Global markets continued a run that has resulted in developed markets (DMs) reaching new highs (MSCI World +6.7% MoM and +5% YTD), with the US market leading the way (S&P 500 +7.2% MoM and +9.7% YTD). Six stocks in the S&P 500 (the FAANGs [Facebook, Amazon, Apple, Netflix, Alphabet] and Microsoft) are up around 50%, in aggregate, YTD. These counters represent around a quarter of that index’s market cap and are responsible for all the YTD performance of the index. While the large-cap US tech stocks have done enough to drag global markets into the green YTD, other regions and sectors still languish. The UK’s FTSE 100 Index and Europe’s Eurostoxx 50 Index are both still comfortably in negative territory for the year (-18.9% YTD and -17.7% YTD in local currency terms, respectively).
Emerging market (EM) stocks performed well enough in August to push the MSCI EM Index into positive territory for the year (+2.2% MoM and +0.4% YTD), thanks largely to the performance of India and China’s stock markets. At a sector level, the concentration in the recovery means that several S&P 500 sectors are still down YTD including energy, financial and industrial stocks (-39.3%, -17.4% and -3.3% YTD, respectively).
August also saw the completion of US corporate earnings reporting for 2Q20, with aggregate earnings down around 7% YoY – well ahead of expectations, but with a meaningful divergence as those companies and sectors hardest hit by the impact of the COVID-19 pandemic experienced significant losses (e.g. energy sector earnings dropped by more than 50% YoY and financial sector earnings fell by 30% YoY as banks were forced to take enormous provisions against potential future losses).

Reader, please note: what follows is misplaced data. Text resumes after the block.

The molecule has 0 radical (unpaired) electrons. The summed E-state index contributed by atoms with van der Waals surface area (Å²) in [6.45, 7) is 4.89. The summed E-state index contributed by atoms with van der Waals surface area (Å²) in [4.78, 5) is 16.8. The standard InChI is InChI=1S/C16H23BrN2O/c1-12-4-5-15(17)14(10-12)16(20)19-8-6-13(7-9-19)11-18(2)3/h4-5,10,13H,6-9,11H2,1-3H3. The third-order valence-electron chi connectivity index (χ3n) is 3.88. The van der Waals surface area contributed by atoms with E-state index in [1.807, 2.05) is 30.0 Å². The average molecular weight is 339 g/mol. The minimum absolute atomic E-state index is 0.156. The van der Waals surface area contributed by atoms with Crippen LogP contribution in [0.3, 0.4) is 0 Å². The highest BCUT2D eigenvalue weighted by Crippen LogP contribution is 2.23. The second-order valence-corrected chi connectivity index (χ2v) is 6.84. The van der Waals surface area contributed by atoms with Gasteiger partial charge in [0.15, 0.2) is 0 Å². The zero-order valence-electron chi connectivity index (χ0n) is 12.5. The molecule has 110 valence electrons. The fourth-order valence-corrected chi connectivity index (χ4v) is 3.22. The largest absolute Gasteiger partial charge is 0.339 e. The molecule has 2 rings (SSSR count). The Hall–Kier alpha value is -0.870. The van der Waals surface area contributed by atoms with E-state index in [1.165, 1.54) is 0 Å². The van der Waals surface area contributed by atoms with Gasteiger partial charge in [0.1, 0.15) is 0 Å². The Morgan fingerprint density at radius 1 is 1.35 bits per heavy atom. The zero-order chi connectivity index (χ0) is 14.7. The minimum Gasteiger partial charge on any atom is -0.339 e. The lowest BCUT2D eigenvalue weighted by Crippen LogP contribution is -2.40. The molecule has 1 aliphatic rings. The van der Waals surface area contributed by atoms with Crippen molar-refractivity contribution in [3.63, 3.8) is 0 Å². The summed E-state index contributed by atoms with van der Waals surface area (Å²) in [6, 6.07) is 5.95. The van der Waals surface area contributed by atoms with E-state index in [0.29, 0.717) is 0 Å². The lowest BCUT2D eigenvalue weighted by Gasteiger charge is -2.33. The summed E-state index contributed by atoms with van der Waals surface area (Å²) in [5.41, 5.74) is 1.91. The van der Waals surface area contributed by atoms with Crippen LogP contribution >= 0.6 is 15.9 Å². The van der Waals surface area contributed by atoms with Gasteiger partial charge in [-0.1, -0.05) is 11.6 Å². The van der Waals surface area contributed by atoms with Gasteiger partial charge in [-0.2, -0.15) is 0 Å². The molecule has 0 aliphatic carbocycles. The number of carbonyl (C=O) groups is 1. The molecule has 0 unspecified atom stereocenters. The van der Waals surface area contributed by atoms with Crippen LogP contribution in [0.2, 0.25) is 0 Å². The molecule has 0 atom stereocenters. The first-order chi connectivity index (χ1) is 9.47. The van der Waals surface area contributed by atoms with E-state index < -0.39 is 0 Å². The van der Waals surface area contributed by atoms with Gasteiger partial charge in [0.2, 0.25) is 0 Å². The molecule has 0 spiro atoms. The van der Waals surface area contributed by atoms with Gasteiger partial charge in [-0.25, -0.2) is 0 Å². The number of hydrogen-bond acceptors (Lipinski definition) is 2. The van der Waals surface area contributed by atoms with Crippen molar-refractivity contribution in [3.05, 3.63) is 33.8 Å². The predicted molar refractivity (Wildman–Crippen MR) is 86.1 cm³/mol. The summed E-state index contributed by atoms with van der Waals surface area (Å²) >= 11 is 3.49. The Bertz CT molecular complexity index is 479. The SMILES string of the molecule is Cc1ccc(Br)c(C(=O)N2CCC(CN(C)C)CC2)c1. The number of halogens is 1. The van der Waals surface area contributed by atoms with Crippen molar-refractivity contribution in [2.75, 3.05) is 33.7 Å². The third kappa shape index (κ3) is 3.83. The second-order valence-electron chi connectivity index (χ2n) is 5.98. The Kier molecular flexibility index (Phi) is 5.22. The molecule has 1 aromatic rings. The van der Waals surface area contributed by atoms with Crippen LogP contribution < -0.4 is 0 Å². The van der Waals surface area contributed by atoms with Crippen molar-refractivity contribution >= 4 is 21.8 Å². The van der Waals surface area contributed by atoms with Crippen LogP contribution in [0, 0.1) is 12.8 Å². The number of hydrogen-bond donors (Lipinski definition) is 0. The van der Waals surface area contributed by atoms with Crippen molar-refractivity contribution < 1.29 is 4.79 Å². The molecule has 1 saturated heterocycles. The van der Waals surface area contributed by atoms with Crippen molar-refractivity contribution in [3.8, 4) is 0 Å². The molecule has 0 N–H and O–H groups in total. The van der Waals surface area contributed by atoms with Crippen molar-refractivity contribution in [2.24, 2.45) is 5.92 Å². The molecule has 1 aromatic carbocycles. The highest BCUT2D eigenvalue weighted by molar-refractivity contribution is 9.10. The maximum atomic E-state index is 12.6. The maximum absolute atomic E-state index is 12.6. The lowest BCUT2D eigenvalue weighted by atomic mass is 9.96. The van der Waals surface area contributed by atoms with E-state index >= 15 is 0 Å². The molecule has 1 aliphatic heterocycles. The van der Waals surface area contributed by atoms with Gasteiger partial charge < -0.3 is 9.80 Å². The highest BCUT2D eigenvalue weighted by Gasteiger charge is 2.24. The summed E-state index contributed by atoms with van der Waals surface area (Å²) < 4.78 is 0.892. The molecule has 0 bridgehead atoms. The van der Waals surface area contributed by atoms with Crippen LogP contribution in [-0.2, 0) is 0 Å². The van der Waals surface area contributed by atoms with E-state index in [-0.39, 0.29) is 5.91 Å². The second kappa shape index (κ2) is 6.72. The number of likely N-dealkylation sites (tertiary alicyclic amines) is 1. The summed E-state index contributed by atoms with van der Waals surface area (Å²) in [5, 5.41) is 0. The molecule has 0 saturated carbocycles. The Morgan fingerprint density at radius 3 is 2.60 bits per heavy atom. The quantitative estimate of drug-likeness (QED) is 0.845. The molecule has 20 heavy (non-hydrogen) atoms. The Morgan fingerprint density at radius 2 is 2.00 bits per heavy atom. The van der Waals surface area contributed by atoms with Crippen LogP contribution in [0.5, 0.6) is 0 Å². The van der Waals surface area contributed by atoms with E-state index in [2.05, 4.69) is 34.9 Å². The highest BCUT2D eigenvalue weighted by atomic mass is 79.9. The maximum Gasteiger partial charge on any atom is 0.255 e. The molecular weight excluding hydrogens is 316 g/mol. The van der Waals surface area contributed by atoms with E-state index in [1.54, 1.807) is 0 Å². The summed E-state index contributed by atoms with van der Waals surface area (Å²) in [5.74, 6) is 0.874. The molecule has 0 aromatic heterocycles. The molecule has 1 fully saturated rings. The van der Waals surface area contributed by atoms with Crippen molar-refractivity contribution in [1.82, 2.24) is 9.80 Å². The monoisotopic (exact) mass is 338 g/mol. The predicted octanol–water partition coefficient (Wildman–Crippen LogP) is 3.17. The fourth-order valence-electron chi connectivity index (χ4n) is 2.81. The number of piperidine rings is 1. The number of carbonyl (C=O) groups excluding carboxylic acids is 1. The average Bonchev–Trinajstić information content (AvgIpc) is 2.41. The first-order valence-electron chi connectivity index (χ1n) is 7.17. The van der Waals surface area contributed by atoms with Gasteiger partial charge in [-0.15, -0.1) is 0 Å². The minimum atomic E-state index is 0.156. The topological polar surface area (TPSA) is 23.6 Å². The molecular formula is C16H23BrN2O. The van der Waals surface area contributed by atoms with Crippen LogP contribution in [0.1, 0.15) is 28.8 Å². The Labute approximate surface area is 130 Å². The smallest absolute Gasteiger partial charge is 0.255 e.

The market’s progression was briefly interrupted by concerns around the inability of US congress to agree on new stimulus measures. The release of the latest US Federal Reserve (Fed) minutes also put paid to the prospects of the Fed applying yield curve control to keep US 10-year bond rates anchored at close to 0% and, while Fed Chair Jerome Powell, met expectations with the announcement of a relaxation in the Fed’s approach to inflation targeting, he put a damper on rates markets by making it clear that the Fed would act to raise rates should inflation get out of control. All this resulted in US 10-year rates rising by 0.2% to end the month at 0.7% and also put the brakes on a rally in the gold price, which had seen it briefly breach $2,000/oz during the month.